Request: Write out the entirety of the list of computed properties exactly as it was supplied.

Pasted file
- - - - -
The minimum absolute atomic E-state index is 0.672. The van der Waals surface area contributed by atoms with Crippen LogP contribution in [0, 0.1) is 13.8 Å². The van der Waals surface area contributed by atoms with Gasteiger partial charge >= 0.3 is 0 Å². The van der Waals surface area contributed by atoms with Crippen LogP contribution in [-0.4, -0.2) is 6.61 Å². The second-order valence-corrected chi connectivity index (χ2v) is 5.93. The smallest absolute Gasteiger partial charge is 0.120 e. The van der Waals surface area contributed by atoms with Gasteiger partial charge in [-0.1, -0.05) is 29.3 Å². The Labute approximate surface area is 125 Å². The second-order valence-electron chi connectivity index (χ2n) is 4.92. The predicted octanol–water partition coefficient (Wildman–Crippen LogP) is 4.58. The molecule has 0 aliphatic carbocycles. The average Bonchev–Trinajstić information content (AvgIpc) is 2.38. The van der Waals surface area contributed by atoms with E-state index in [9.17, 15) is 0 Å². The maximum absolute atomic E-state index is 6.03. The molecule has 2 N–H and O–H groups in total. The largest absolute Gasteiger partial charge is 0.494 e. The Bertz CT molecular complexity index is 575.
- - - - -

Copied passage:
The minimum absolute atomic E-state index is 0.672. The van der Waals surface area contributed by atoms with Crippen LogP contribution in [0, 0.1) is 13.8 Å². The van der Waals surface area contributed by atoms with Gasteiger partial charge >= 0.3 is 0 Å². The van der Waals surface area contributed by atoms with Crippen LogP contribution in [-0.4, -0.2) is 6.61 Å². The second-order valence-corrected chi connectivity index (χ2v) is 5.93. The smallest absolute Gasteiger partial charge is 0.120 e. The van der Waals surface area contributed by atoms with Gasteiger partial charge in [-0.1, -0.05) is 29.3 Å². The Labute approximate surface area is 125 Å². The second-order valence-electron chi connectivity index (χ2n) is 4.92. The predicted octanol–water partition coefficient (Wildman–Crippen LogP) is 4.58. The molecule has 0 aliphatic carbocycles. The average Bonchev–Trinajstić information content (AvgIpc) is 2.38. The van der Waals surface area contributed by atoms with E-state index in [9.17, 15) is 0 Å². The maximum absolute atomic E-state index is 6.03. The molecule has 2 N–H and O–H groups in total. The largest absolute Gasteiger partial charge is 0.494 e. The Bertz CT molecular complexity index is 575.